With this background, perhaps it makes more sense to suggest that a Populist aimed the racially-charged vandalism of the memorial directly at London and the RECORD. Or perhaps the target was more broadly the Democratic elite, whom the shoe-polish phantom saw embodied in that figure posed in the center of Pittsboro. Along similar lines, it could have been a scalawag. Or as one of my correspondents suggested, it could have been some teenagers who got into their father's corn liquor.

But the simple fact is, I was probably wrong in my original estimation. The act was too swashbuckling to be a statement about racial (in)equality. As I said in part 3, lynching was not a common practice in Chatham at the time, but the fear of lynching or other horrific punishment would have persisted. An African-American caught on the plinth with a bottle of shoe polish in the dead of night could have paid for the transgression with his or her hide. A white Republican or Populist would escape with a night in jail, a fine and a stern finger-wagging from Henry A. London. It would have been unpleasant for a while, but a scant day or two later, the perp would have been on his way, enjoined to return for court week in a month or so. The incident might even have given the a certain lightness to his step on the way home.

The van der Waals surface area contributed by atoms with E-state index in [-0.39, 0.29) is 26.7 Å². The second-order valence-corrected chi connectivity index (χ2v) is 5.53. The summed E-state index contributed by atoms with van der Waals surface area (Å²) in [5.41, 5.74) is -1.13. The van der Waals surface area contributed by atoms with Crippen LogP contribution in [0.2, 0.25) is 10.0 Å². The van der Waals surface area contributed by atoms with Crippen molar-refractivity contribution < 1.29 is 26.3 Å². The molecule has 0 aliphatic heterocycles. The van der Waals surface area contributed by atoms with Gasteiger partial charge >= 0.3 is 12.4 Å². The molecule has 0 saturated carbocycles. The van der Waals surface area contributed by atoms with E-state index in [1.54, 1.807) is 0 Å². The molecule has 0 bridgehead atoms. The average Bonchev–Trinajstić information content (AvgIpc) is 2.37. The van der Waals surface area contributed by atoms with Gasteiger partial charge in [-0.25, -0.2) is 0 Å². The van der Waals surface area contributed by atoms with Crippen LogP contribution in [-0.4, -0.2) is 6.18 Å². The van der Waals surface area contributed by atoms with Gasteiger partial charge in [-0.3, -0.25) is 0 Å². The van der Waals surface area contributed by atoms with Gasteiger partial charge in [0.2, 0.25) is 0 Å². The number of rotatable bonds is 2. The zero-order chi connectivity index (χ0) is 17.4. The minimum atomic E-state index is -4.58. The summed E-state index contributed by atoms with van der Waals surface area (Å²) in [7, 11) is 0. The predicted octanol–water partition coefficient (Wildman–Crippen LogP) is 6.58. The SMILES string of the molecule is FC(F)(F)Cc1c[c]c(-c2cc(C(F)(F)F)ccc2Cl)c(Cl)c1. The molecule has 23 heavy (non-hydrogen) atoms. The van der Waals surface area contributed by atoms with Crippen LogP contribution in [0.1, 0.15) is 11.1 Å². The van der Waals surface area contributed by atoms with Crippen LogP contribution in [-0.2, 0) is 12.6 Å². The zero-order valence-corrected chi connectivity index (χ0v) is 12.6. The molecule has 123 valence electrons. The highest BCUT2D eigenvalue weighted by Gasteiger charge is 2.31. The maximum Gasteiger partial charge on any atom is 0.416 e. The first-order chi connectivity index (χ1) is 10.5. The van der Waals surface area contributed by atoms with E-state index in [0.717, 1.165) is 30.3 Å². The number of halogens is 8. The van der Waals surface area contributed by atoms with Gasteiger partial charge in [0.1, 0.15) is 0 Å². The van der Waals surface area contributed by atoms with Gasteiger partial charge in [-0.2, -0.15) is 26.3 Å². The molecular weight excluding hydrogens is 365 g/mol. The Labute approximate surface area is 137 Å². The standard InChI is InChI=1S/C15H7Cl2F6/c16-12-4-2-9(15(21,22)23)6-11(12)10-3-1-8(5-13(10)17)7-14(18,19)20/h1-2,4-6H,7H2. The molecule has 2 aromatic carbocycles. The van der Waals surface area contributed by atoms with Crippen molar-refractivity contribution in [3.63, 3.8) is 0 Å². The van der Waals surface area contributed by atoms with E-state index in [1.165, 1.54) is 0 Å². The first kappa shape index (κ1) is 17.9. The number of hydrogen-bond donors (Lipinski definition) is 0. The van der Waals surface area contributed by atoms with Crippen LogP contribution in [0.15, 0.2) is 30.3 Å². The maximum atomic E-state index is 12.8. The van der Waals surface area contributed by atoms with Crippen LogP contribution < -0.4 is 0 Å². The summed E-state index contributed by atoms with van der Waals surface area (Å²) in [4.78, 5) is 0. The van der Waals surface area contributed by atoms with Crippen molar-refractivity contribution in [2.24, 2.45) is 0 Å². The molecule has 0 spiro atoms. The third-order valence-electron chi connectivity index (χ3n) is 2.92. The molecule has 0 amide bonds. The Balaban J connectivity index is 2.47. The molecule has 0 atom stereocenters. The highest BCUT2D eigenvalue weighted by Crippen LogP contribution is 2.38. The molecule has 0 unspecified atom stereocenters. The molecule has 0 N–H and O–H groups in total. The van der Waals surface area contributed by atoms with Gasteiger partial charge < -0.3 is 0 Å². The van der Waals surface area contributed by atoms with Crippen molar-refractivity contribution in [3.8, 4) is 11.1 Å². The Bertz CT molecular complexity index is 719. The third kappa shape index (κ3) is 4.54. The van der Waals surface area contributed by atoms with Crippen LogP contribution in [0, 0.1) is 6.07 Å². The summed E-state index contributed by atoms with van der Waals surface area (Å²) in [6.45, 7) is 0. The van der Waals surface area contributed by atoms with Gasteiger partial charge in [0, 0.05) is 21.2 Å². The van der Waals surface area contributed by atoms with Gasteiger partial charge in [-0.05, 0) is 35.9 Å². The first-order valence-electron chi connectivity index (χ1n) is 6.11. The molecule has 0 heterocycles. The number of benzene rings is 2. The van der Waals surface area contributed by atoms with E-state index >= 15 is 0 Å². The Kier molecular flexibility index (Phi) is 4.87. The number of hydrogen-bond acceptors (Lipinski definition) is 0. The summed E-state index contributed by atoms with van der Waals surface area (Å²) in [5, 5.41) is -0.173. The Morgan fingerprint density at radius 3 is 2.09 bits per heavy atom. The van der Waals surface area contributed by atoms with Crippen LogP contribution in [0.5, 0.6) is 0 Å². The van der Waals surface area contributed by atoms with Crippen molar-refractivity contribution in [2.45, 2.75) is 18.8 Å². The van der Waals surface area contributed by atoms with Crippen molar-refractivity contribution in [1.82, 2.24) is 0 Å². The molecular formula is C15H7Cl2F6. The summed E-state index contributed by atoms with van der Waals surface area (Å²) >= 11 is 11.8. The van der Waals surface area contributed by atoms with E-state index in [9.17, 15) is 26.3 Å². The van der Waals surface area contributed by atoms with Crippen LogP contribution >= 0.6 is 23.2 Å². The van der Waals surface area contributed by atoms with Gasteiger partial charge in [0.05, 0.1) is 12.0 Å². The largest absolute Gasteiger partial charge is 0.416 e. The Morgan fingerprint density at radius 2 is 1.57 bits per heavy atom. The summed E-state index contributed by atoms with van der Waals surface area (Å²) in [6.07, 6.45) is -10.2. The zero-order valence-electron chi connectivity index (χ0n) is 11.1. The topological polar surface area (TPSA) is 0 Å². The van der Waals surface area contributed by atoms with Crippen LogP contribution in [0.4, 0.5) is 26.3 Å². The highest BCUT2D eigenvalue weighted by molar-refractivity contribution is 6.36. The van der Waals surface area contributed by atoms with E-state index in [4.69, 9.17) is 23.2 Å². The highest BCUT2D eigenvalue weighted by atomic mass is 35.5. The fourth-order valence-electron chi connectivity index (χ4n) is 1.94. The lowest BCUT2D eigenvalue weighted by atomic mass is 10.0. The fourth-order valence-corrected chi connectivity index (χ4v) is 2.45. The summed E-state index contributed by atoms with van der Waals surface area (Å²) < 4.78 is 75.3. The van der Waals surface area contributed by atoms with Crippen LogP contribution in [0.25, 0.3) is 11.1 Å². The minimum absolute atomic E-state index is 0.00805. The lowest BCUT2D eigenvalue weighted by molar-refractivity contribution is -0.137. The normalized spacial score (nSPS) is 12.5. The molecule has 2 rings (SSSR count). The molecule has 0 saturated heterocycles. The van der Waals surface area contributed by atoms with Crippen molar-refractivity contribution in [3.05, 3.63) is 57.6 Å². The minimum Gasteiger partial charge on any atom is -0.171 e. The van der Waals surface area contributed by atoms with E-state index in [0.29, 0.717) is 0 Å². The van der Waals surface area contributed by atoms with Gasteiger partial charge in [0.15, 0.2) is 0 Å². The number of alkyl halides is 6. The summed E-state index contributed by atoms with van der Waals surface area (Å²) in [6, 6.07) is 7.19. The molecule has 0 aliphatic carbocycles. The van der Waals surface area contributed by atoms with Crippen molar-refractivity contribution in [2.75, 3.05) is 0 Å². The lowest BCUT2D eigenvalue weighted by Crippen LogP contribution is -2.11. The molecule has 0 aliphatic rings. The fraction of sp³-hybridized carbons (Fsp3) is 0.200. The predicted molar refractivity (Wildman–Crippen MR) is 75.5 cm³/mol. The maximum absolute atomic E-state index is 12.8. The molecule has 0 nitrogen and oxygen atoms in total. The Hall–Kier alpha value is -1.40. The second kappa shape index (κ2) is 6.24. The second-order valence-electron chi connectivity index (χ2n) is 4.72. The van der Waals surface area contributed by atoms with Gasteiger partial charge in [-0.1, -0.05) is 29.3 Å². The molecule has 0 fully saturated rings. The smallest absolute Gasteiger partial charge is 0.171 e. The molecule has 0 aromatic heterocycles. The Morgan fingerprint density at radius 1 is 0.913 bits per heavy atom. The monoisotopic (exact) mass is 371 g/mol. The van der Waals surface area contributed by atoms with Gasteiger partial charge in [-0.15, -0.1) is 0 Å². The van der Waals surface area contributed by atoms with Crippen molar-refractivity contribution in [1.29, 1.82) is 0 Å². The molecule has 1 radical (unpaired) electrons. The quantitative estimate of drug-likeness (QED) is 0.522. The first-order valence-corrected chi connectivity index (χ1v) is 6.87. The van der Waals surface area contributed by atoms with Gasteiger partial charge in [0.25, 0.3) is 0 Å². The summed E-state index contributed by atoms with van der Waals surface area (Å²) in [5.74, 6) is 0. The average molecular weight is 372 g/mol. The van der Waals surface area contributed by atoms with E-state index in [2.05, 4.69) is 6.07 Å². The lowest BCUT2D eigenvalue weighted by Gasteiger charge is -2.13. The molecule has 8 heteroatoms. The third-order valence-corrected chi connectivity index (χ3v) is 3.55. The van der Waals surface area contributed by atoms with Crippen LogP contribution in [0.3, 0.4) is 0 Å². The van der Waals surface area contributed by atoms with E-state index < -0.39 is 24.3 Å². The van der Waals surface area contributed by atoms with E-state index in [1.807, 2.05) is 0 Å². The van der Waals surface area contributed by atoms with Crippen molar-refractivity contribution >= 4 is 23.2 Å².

High Strangeness: Against Tramping

I admire my friend Rabbit.

He was kind enough to invite me to post on this blog. My desire is to inhabit a separate territory; my own section of pasture. In order to be a good, complimentary neighbor, I need only to stay away from Rabbit's strengths--"research" and "good writing" come to mind. It's a relief, really, to not take on such responsibilities.

My own niche will be a parochial overview of what the English charmingly call "high strangeness." Essentially, various anomalies have been visited upon the region and its inhabitants: ghosts, mysterious lights, a shower of blood. I will try as best I can to draft a psychogeographic map of Chatham's paranormal terrain, avoiding only the canonical and clich├ęd.